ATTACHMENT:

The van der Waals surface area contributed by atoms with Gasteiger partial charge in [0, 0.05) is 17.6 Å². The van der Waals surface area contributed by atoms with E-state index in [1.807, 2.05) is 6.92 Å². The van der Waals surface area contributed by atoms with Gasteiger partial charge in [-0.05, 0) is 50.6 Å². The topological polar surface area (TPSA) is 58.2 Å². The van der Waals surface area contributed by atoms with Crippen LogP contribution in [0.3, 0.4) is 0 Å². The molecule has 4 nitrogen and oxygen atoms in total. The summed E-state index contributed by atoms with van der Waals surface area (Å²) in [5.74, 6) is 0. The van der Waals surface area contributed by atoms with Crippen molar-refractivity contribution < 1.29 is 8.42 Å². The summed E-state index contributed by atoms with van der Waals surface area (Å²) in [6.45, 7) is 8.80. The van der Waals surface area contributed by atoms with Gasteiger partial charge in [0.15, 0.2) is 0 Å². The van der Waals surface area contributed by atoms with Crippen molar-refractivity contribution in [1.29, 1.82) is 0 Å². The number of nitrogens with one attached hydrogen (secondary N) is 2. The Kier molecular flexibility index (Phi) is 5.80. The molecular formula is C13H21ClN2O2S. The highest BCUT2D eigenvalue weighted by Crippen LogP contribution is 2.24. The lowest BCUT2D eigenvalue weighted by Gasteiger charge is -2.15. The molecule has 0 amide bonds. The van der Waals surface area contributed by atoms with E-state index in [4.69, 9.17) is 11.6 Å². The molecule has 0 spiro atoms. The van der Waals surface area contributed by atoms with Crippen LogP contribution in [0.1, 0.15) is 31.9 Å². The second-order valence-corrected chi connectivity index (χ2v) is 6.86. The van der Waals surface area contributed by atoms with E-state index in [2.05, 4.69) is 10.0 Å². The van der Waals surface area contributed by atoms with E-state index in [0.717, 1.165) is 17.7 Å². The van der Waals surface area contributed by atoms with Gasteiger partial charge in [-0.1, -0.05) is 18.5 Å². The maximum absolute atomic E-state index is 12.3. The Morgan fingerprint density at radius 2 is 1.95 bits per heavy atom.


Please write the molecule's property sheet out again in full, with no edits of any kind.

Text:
The van der Waals surface area contributed by atoms with Gasteiger partial charge in [0, 0.05) is 17.6 Å². The van der Waals surface area contributed by atoms with E-state index in [1.807, 2.05) is 6.92 Å². The van der Waals surface area contributed by atoms with Gasteiger partial charge in [-0.05, 0) is 50.6 Å². The topological polar surface area (TPSA) is 58.2 Å². The van der Waals surface area contributed by atoms with Crippen LogP contribution in [0.3, 0.4) is 0 Å². The molecule has 4 nitrogen and oxygen atoms in total. The summed E-state index contributed by atoms with van der Waals surface area (Å²) in [5.74, 6) is 0. The van der Waals surface area contributed by atoms with Crippen molar-refractivity contribution < 1.29 is 8.42 Å². The summed E-state index contributed by atoms with van der Waals surface area (Å²) in [6.45, 7) is 8.80. The van der Waals surface area contributed by atoms with Gasteiger partial charge in [0.15, 0.2) is 0 Å². The van der Waals surface area contributed by atoms with Crippen molar-refractivity contribution in [1.29, 1.82) is 0 Å². The number of nitrogens with one attached hydrogen (secondary N) is 2. The Kier molecular flexibility index (Phi) is 5.80. The molecular formula is C13H21ClN2O2S. The highest BCUT2D eigenvalue weighted by Crippen LogP contribution is 2.24. The lowest BCUT2D eigenvalue weighted by Gasteiger charge is -2.15. The molecule has 0 amide bonds. The van der Waals surface area contributed by atoms with E-state index in [4.69, 9.17) is 11.6 Å². The molecule has 0 spiro atoms. The van der Waals surface area contributed by atoms with Crippen LogP contribution in [0.1, 0.15) is 31.9 Å². The second-order valence-corrected chi connectivity index (χ2v) is 6.86. The van der Waals surface area contributed by atoms with E-state index in [2.05, 4.69) is 10.0 Å². The van der Waals surface area contributed by atoms with E-state index in [0.717, 1.165) is 17.7 Å². The van der Waals surface area contributed by atoms with Gasteiger partial charge in [-0.1, -0.05) is 18.5 Å². The maximum absolute atomic E-state index is 12.3. The Morgan fingerprint density at radius 2 is 1.95 bits per heavy atom.